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Sherley Family
Honor Virtutis Praemium - Honor is the reward of virtue.
"No three persons of one family, ever experienced adventures at the same time so uncommon, and so interesting." Author Unknown

Sherley Motto

The family motto is Honor Virtutis Praemium which translates to: "Honor is the reward of virtue."

Sherley Name

The name Sherley comes from the English name Shirley or the Norwegian name Sjoli(e).
  1. Shirley - An English name, was used in various places, but all were based upon the same Old English words: scir (bright) and leah (woods or clearing).
  2. Sjoli, Sjolie - A Norwegian name, was derived from a farmstead on a hill near the sea. sjo (sea or lake) and li (hillside).
The name Shirley is an old Anglo-Saxon habitation name that was first used in the parish of Shirley found in Derbyshire, Surrey Hampshire and the West Midlands. A habitation name is one where the surname of a person is derived from pre-existing town, village, parish, or farmstead.

Variations of the name are: Shirley, Sherley, Shurley, Shirleigh, Shirly, Sherly, and others.

The first known record of the name Shirley was in Derbyshire. Shirley, Derbyshire is a small village near the town of Ashbourne. It is situated in the countryside on top of a small hill. In the Domesday Book, which was written in 1086, the Shirley village is mentioned as belonging to Henry de Ferrers. In the 19th century, the church was led by Rev Charles Fancis Powys, who was the great nephew of Thomas Powys. The Powys were cousins of the Shirley family who were direct descendants of Earl Ferrers, the first Sheriff of the County. This shows a continuous line from Henry de Ferrers to the nineteenth century Shirleys.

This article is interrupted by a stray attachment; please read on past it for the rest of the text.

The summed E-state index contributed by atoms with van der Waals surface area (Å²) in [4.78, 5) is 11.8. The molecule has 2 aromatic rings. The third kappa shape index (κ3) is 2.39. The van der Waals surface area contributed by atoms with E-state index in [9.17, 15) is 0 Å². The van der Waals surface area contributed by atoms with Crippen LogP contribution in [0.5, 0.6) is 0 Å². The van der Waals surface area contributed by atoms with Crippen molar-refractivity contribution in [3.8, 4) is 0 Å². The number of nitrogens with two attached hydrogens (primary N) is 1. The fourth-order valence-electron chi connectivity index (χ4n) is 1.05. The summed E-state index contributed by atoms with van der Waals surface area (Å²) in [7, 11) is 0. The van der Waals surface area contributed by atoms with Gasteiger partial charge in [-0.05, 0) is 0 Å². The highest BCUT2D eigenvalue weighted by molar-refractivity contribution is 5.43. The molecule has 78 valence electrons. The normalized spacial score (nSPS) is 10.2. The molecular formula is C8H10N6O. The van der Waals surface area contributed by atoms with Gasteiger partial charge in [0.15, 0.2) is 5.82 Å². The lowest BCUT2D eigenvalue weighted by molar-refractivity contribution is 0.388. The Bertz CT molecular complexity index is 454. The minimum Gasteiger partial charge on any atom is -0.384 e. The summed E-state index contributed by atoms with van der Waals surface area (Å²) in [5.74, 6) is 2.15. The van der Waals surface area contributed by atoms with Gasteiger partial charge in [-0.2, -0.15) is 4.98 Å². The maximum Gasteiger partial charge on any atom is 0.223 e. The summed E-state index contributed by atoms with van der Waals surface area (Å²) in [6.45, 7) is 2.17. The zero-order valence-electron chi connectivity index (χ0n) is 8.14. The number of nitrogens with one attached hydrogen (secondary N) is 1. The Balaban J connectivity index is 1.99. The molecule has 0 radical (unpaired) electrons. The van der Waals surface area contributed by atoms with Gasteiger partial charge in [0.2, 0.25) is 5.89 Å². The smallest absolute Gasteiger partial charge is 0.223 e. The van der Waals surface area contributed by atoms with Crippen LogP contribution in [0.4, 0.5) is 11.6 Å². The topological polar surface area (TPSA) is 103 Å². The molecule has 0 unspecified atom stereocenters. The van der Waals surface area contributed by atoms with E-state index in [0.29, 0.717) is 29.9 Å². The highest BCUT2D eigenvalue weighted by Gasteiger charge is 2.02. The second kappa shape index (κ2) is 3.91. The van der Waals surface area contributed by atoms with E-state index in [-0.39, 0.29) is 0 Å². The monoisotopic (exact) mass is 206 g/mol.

The Domesday Book (commonly called the Day of Judgement) was the record of the great survey of England, executed for William I of England.

No one knows exactly when or why the name Sherley appeared but more than likely it was a clerical error when writing down the name Shirley for a birth certificate or baptismal record. When I was younger, I was told a story about it's origin but there is no evidence that the story is real.

Once there was an English Lord who died leaving his estate to his two sons. The elder son felt that the estate should belong to him since he was the oldest but the younger son had stayed at home and helped his father when he fell ill. They decided to fight a dual and the winner would take over the castle and estate. The loser would have to leave and could no longer use the family name Shirley. The younger son lost the dual and changed his name to Sherley.

The book The Sherley Brothers by Evelyn Philip Shirley (1848) states that the first person to use the spelling Sherley was Ralph Sherley, the Great Grandfather of Thomas Sherley (The Elder). Ralph Sherley was the son of Ralph Shirley from his second wife, Alice Cockayne. The elder Ralph Shirley also had a son named Ralph Shirley by his first wife, Joan Basset. Which could explain the name change to avoid confusion between the half brothers.

Sir Thomas Sherley (The Elder) was an English Lord who died and left behind three sons: Sir Thomas Sherley, Sir Anthony Sherley, and Sir Ralph Sherley. These are the Sherley Brothers that Evelyn Philip Shirley wrote about in her book.